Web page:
As a travel writer and photographer, my work centers on cultural connection. What makes us similar, why we need to be different, and how we can connect through our similarities while respectfully making space for our differences. This thread is what underpins my work across platforms.
How can I make us feel more seen, less alone, and truly listened to?
When I moved to Sweden from the US in 2009, one of the questions I fielded monthly concerned the difference between being a Black woman in Europe versus being one in the States. After all, both cultures have societies which continue to marginalize Black women. Whether it’s second-guessing our expertise while clearly being the smartest person in a room, or facing daily microaggressions which often require digging into deep wells of emotional strength to face yet another day.
So I decided to write a book about this.
IN EVERY MIRROR SHE’S BLACK was born from trying to answer that multilayered question in a nuanced way. More importantly, I knew what fellow Black women were really asking me was whether they could fully thrive in Europe over the States, or if it was just another journey of survival, except against a different set of societal rules they needed to learn.
That dichotomy - surviving vs. thriving - is what we battle every day, and what I wanted to explore through my characters, Kemi, Brittany, and Muna. I wanted to show the diversity and depth of the Black experience, where women with drastically different backgrounds, values, and motivations in life still share that core feeling of wanting to be seen and appreciated.
The same desires, fears, and moments of joy they each experience are universal human emotions. They are common feelings which connect us all across race and creed. Yet, the narrative of the “strong” Black woman continually surviving against all odds continues to be perpetuated to our mental, emotional, and physical detriment.
The truth is, we’re tired of surviving. We want to thrive, just like everyone else.
This is why some readers were less forgiving of my women making mistakes in their quest to thrive. They were being processed through stereotypes first, instead of being seen as soft, emotional, and deeply human with relatable flaws. Women who can ultimately break too because, as the Swedish proverb goes, ‘the deepest well can also be drained’.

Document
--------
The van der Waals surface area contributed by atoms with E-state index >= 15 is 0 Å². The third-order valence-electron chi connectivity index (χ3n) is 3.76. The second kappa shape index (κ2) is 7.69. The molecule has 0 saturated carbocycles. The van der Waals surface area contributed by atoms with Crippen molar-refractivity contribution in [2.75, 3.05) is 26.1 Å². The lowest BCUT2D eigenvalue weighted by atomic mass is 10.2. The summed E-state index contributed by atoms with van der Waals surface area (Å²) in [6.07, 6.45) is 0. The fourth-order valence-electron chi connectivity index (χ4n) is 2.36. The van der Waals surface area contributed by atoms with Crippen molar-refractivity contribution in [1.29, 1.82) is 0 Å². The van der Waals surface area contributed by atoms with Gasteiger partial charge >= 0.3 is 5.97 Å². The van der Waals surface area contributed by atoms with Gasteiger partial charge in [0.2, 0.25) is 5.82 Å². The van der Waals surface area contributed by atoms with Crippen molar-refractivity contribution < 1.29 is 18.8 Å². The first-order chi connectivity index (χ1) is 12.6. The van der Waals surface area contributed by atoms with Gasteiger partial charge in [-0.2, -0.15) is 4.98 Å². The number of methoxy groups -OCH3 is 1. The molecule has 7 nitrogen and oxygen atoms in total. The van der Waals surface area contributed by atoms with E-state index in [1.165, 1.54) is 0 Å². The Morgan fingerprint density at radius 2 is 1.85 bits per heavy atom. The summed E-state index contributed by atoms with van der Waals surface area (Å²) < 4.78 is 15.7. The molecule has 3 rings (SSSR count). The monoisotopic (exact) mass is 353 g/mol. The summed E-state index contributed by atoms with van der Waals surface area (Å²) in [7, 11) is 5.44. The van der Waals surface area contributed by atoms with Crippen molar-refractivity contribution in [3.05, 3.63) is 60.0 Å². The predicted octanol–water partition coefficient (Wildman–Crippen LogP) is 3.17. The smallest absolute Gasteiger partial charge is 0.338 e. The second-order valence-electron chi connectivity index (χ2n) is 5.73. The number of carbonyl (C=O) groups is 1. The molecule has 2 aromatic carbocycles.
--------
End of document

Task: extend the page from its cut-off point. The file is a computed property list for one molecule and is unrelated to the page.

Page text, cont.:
I wanted Muna to be fully seen as her bright-eyed innocent self and not have to bear the burden of carrying an entire community on her very young shoulders. I wanted Brittany to be fully seen as a woman who wants the finer things in life without being judged as being Black bourgeoisie. And I wanted Kemi to be seen as her imperfect ambitious self, who shouldn't be afraid to fail when many parents pressure their kids to always succeed. A woman who is tired of constantly proving herself in the face of mediocrity.
These are themes I will continue to dissect in my next novel: Can you truly have it all? Can having it all be a gilded cage? Can you run from your past to have it all?
So, getting back to the question of what it truly feels like to thrive as a Black woman in Europe… In the US, while racial tensions are more overt and rife in broad daylight, you can still self-actualize like Oprah Winfrey and rise into C-suite positions, while battling bumps along the way. Because, to begin to find solutions to a problem, you actually have to publicly admit and acknowledge that it exists in the first place.
In Europe, you might live quietly isolated in a quaint little mountain town with breathtaking panoramic views away from overt racism. That is a form of survival as well, but you’ll probably battle something more insidious: deeply-entrenched covert marginalization which has been normalized in a way that doesn’t get adequate attention and isn’t fully questioned in broad daylight as it should.
Regardless of all these external battles, the deeper work remains internal. As I shared in my dedication, your voice is more powerful than you think, even though you feel unappreciated, uninvited, or invisible.
We’ll never eradicate racism, inequality, and marginalization in this lifetime. We also can’t control how people react and treat us based on dangerous stereotypes and their learned values. What we can do is authentically show up as who we are and take up space, because we’re allowed to fully exist without explanation. This is what the next generation needs. People who are brave enough to live boldly and walk in their truths, despite the messaging society constantly shares.
This is why my book, IN EVERY MIRROR SHE'S BLACK, has resonated so deeply with as well as triggered some readers around the world - from calling out internalized prejudices people were ashamed to admit, to people finally feeling fully seen and heard.